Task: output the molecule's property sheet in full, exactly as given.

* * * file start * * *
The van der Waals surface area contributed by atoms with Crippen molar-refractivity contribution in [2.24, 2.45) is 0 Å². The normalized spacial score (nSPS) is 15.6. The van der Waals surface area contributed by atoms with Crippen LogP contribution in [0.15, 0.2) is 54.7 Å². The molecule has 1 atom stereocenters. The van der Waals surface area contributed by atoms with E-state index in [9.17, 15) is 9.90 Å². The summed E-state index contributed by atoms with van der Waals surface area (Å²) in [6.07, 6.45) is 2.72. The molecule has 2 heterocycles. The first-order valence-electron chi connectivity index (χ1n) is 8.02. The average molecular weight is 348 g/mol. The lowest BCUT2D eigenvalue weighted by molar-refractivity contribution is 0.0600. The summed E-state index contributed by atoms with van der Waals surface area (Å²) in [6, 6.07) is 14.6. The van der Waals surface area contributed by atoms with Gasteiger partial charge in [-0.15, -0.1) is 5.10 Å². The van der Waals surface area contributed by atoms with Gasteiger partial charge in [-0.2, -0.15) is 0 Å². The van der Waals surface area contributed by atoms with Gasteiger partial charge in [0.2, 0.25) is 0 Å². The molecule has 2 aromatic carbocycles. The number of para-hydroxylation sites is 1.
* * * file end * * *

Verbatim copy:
The van der Waals surface area contributed by atoms with Crippen molar-refractivity contribution in [2.24, 2.45) is 0 Å². The normalized spacial score (nSPS) is 15.6. The van der Waals surface area contributed by atoms with Crippen LogP contribution in [0.15, 0.2) is 54.7 Å². The molecule has 1 atom stereocenters. The van der Waals surface area contributed by atoms with E-state index in [9.17, 15) is 9.90 Å². The summed E-state index contributed by atoms with van der Waals surface area (Å²) in [6.07, 6.45) is 2.72. The molecule has 2 heterocycles. The first-order valence-electron chi connectivity index (χ1n) is 8.02. The average molecular weight is 348 g/mol. The lowest BCUT2D eigenvalue weighted by molar-refractivity contribution is 0.0600. The summed E-state index contributed by atoms with van der Waals surface area (Å²) in [6, 6.07) is 14.6. The van der Waals surface area contributed by atoms with Gasteiger partial charge in [-0.15, -0.1) is 5.10 Å². The van der Waals surface area contributed by atoms with Gasteiger partial charge in [-0.2, -0.15) is 0 Å². The van der Waals surface area contributed by atoms with Gasteiger partial charge in [0.2, 0.25) is 0 Å². The molecule has 2 aromatic carbocycles. The number of para-hydroxylation sites is 1.